AfREC Postgrad Fellow completes productive fieldwork trip to the US and Africa


AfREC Postgraduate Fellow Seth Appiah-Mensah, a UWA PhD candidate in Political Science & International Relations (School of Social Sciences), recently completed a productive research fieldwork trip to the United States and three African countries to inform his project on African peace and security.


Seth is also a veteran peacekeeper and UN staff member. Prior to coming to UWA in October 2017, he was the Chief of Mission Support Planning Service at the UN Office to the African Union (UNOAU) in Addis Ababa, Ethiopia. For over ten years, he worked in the Department of Peacekeeping Operations at UN Headquarters in New York where he played a lead role in the planning and management of several UN and African Union (AU) missions, such as UNAMID (Darfur), MINURCAT (Chad), AFISMA (Mali), MISCA/MINUSCA (CAR) and AMISOM (Somalia). He also served in peacekeeping operations in Liberia (ECOMOG) and Sierra Leone (UNAMSIL).


Seth was a member of the Ghana Armed Forces (Navy) for more than 23 years and held senior positions, including Commanding Officer Ghana Navy Ship YOGAGA, Military Advisor AMIS (Darfur) and the Aide de Camp to the President of Ghana (2002-2004). He has published articles on maritime security and peace and security issues across Africa in international journals. Seth has a masters degree in maritime policy from the University of Wollongong, Australia. He is also graduate of Britannia Royal Naval College, UK, US Naval War College, Ghana Institute of Management and Public Administration (GIMPA), Ghana Armed Forces Command and Staff College, Command and Staff College, Jaji, Nigeria.


Below, Seth reports for AfricaNarratives on his recent PhD research field trip:

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As part of my PhD project, I spent the first year of my candidature combing through extensive literature to develop my theoretical framework and thesis statement, which is to interrogate the concept and practice of security partnerships in Africa with the aim of identifying how pan-African responses to grave circumstances, such as political violence, can be more efficient and effective. In my second year, I then embarked on fieldwork from 14 January-30 March 2019 to validate and, in most cases, challenge some of these theoretical ideas. My fieldwork took place in four countries: the United States, Ethiopia, Nigeria and Gabon, with the last two being my research case studies.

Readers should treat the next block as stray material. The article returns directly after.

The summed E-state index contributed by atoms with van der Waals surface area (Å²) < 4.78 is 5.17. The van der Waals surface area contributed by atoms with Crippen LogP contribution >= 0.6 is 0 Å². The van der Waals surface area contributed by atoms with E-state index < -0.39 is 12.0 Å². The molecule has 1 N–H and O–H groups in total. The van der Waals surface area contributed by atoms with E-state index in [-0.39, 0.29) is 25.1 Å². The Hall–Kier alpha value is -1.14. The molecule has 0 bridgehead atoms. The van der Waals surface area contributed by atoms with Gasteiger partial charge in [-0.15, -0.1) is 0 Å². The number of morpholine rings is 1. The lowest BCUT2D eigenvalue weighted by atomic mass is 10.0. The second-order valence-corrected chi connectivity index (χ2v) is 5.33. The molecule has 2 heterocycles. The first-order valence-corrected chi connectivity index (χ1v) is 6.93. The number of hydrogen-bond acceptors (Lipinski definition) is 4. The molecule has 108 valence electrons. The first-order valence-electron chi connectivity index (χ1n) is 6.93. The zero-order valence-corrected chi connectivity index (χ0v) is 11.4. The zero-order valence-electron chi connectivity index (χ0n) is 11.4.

In the United States, I met more than 90 per cent of my target sample, including several UN officials who work extensively on Africa. I also met with several academic experts in New York and Washington, D.C., to obtain their insights on my topic.


I then flew to Addis Ababa, Ethiopia’s capital and home of the African Union, landing on the same day the annual AU Summit was taking place. All attempts to visit the AU compound during the summit to see African leaders at work failed miserably as the AU had gone high-tech this time round and provided delegates with photographic ID for this year’s summit (although I later learnt I did not knock on all the right doors). However, after the Summit I co-located to the AU Commission and the rest, as they say, is history. I met with key people working on different aspects of the African Peace and Security Architecture (APSA) and other senior AU and UN officials. The collaboration was excellent but very time consuming as most meetings couldn’t be confirmed ahead of time. I also engaged with academics and other analysts from the Institute of Peace and Security Studies (IPSS) at Addis Ababa University, and Amani Africa.